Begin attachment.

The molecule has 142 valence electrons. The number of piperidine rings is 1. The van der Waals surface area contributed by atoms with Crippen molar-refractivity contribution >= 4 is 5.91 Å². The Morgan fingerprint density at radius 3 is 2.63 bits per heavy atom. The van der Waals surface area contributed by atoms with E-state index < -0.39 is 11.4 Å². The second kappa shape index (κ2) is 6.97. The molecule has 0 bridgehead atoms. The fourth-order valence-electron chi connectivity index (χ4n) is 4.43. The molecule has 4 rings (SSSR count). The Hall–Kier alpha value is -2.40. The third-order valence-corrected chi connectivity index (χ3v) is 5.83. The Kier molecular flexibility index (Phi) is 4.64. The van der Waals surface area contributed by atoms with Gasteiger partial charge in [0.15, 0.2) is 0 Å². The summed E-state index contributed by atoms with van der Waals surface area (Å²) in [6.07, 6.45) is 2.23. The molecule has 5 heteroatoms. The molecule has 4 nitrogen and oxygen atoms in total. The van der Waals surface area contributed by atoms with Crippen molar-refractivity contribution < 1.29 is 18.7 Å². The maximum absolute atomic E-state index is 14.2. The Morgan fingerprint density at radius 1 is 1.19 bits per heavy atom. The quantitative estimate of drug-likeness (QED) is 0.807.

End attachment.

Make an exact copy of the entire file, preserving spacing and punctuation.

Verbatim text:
The molecule has 142 valence electrons. The number of piperidine rings is 1. The van der Waals surface area contributed by atoms with Crippen molar-refractivity contribution >= 4 is 5.91 Å². The Morgan fingerprint density at radius 3 is 2.63 bits per heavy atom. The van der Waals surface area contributed by atoms with E-state index < -0.39 is 11.4 Å². The second kappa shape index (κ2) is 6.97. The molecule has 0 bridgehead atoms. The fourth-order valence-electron chi connectivity index (χ4n) is 4.43. The molecule has 4 rings (SSSR count). The Hall–Kier alpha value is -2.40. The third-order valence-corrected chi connectivity index (χ3v) is 5.83. The Kier molecular flexibility index (Phi) is 4.64. The van der Waals surface area contributed by atoms with Gasteiger partial charge in [0.15, 0.2) is 0 Å². The summed E-state index contributed by atoms with van der Waals surface area (Å²) in [6.07, 6.45) is 2.23. The molecule has 5 heteroatoms. The molecule has 4 nitrogen and oxygen atoms in total. The van der Waals surface area contributed by atoms with Crippen molar-refractivity contribution < 1.29 is 18.7 Å². The maximum absolute atomic E-state index is 14.2. The Morgan fingerprint density at radius 1 is 1.19 bits per heavy atom. The quantitative estimate of drug-likeness (QED) is 0.807.